The Vandalia rally began with a brazen celebration of the convicted criminals who took part in Trump’s failed coup attempt.  Those present were instructed to «please rise for the horribly and unfairly treated January 6th hostages.»  The reference was to convicts serving time for attempting to overturn the results of the last presidential election and thereby overthrow the American form of government.

The phrase «horribly and unfairly treated January 6th hostages,» booming over the loudspeaker, was substituted here for the call to rise to the flag or the national anthem.  The people who tried to overthrow the Constitution were inserted where a pledge to American values would ordinarily be.  Americans were being asked to honor violence in the service of overthrowing the American system.

This Gesamtkunstwerk was designed to bring people into a sense of unity with the perpetrators of the January 6th crimes.  As a chorus of convicted criminals sang over video, people rose and then joined in song.  They put their hands on their hearts.  Along with the coup convicts, those who attended the rally performed a perforated version of the national anthem.  In so doing, they joined a virtual community of violence.

The singing was interwoven with a recording of Trump reciting the pledge of allegiance, as though he were the only American who mattered.  Baseball cap still on head, Trump saluted a recording of himself.  Both of these details, too, are mockeries of patriotic performance.  Trump has no right to salute at that moment.  Not removing the cap means that he, and he alone, is above it all — the martyr in chief, the most «horribly and unfairly treated.»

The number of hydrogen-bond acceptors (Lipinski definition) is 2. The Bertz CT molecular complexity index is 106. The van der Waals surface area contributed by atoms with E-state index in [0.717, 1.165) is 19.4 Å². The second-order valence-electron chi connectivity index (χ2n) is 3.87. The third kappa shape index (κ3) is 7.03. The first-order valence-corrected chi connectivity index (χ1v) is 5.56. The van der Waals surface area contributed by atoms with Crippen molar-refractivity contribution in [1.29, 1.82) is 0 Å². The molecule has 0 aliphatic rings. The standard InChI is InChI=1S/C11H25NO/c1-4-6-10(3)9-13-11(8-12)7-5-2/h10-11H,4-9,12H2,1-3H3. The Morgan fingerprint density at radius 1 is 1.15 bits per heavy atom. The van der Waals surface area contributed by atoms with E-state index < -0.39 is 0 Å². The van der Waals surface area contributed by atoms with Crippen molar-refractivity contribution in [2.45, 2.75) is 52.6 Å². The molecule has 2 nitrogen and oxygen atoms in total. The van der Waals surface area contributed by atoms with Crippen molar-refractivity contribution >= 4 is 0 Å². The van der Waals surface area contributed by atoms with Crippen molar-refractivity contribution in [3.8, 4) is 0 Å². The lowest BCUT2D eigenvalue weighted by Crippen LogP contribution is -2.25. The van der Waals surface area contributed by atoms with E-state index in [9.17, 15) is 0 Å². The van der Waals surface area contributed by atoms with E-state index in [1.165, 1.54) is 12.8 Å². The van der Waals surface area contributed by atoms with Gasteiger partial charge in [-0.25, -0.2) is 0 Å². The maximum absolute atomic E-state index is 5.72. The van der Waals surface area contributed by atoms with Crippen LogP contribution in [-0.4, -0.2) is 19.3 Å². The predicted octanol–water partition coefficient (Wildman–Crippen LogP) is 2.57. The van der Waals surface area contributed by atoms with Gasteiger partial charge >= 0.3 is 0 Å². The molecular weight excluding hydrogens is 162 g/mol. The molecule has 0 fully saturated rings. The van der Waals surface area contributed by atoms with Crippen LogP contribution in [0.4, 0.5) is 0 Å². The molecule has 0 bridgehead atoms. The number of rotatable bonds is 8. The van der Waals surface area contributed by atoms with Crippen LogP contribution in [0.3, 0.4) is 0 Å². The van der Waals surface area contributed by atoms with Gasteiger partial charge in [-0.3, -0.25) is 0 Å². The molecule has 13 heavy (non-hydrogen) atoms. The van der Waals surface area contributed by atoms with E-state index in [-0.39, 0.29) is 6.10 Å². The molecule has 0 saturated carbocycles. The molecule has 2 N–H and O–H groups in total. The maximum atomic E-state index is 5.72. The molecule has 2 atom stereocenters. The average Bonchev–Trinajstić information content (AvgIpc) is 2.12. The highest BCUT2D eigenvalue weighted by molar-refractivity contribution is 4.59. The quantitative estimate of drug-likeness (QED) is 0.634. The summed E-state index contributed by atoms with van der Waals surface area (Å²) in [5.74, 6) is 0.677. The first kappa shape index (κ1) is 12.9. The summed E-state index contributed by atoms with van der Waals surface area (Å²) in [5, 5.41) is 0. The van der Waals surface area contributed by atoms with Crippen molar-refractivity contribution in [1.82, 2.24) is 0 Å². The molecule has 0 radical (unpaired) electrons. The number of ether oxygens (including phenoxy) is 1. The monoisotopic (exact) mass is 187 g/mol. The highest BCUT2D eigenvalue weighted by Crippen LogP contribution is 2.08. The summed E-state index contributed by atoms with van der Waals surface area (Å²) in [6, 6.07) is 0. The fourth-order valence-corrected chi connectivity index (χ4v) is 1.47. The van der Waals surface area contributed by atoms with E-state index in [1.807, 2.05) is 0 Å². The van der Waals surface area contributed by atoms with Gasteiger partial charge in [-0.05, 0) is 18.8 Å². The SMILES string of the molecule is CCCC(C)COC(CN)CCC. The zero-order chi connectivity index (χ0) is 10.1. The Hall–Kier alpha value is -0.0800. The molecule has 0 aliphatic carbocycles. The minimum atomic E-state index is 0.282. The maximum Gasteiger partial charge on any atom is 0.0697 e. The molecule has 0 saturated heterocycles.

After the blasphemous mashup was complete, Trump began his Vandalia speech with these words:
«Well, thank you very much and you see the spirit from the hostages, and that’s what they are is hostages.  They’ve been treated terribly and very unfairly and you know that and everybody knows that, and we’re going to be working on that sooner.  The first day we get into office, we’re going to save our country and we’re going to work with the people to treat those unbelievable patriots, and they were unbelievable patriots and are.  You see the spirit just cheering?  They’re cheering while they’re doing that and they did that in prison and it’s a disgrace in my opinion.»